To now read

Committees may be
created by the Board in accordance with the bylaws of the Society. These
committees may perform Board functions by making or implementing the
Society’s policies, and will follow Board instructions. Functions
delegated to a committee may be withdrawn by the Board at any time.

After a brief discussion, Ken Blackwell moved to amend the bylaws in
this manner. David Rodier seconded. The Board approved the change

The Board then took up the question (postponed from last year’s
meeting) as to whether the BRS should affiliate with the Center for
Inquiry. Don Jackanicz does not wish to continue to do the work to
maintain the BRS’s incorporation in Illinois.

The Society’s alternatives are to hire an agent to maintain the
Illinois incorporation, or to reincorporate as a new nonprofit in New
York based at the Center. Hiring an agent would cost the BRS about $150 a
year; it would also have to provide some information about the BRS’s
activities. Affiliating with the Center for Inquiry would (according to
Jan Eisler and other backers of the proposal) provide a permanent
address, a permanent repository, membership and bookkeeping related
services, and more. The Center has a full-time librarian to handle books
and stand in as the person on the spot to handle inquiries about the
BRS. It would also mean more exposure, particularly in humanist circles,
and a possible relationship with Prometheus Press. Ray Perkins asked if
it would solve the problem of where to have the annual meeting each
year. Tim Madigan said that the Center might be available for meetings,
but Steve Maragides pointed out that it was probably available now.

A long debate ensued on the subject. Opponents of affiliation
made the following points: 1) If the arrangement did not work out, then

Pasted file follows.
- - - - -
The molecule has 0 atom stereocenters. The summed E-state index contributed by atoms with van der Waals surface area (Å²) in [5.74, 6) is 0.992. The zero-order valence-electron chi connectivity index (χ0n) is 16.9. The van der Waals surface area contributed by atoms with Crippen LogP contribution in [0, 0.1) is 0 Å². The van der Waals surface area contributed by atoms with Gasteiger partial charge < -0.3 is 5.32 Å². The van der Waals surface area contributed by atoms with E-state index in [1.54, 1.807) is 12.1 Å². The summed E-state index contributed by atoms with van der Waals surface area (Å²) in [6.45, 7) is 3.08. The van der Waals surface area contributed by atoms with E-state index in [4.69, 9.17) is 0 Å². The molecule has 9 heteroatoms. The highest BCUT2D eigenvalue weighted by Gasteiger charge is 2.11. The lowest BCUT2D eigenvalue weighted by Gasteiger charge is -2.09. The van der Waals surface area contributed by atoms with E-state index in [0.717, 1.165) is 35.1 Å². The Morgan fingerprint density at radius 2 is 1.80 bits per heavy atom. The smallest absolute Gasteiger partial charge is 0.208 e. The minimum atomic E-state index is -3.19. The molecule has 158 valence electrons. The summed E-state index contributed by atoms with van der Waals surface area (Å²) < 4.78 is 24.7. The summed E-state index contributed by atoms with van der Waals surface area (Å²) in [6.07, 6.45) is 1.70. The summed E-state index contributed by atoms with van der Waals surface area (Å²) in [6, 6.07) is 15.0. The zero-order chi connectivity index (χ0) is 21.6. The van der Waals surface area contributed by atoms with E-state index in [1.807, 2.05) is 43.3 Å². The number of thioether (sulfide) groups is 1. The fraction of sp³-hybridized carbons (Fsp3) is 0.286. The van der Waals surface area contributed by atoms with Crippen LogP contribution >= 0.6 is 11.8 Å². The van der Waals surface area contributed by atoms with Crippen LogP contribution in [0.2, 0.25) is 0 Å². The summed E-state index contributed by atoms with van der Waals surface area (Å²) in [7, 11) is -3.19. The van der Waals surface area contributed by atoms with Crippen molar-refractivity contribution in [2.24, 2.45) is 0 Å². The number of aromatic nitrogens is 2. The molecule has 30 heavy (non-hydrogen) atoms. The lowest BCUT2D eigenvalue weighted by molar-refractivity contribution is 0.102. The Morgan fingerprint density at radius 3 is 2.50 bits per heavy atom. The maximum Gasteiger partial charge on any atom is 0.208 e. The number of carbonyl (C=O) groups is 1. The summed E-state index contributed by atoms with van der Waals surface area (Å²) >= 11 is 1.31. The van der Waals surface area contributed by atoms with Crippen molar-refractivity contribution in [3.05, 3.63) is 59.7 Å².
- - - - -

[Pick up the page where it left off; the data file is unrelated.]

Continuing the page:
the BRS would have to go through the rigmarole of re-incorporation
again, which is more difficult that maintaining an existing corporation;
2) The BRS might lose autonomy, and possibly its identity, by
affiliation with a large and highly-organized group; 3) Some members
might not like the association, and would leave; 4) With Board member
Tim Madigan no longer at the Center, it is unclear who would look out
for the Society at the Center; 5) The Society would not be able to act
independently by taking stands contrary to those of the Center; 6) It is
not obvious what the Center gets out of the arrangement; 7) The BRS
would be perceived differently, as people associated the BRS with only
one aspect of Russell’s life and thought.

Supporters of affiliation responded with the following points: 1)
The Center for Inquiry houses many groups, each of which has its own
board and “identity”; 2) The Center is anxious to spread inquiry, as its
name indicated, and the BRS incorporation would help it with that goal;
3) Association with the Center is perfectly compatible with a
multifaceted approach to Russell.

In the end, the Board decided to postpone a decision until the
second part of the Board meeting. A straw poll at the end of the
discussion indicated 4 Board members for affiliation, 4 against, and 5

Jan Eisler brought up the subject of IHEU membership. In the
past, there was a misunderstanding that the BRS was invited free into
the IHEU. If the BRS wishes to become an associate member of the IHEU,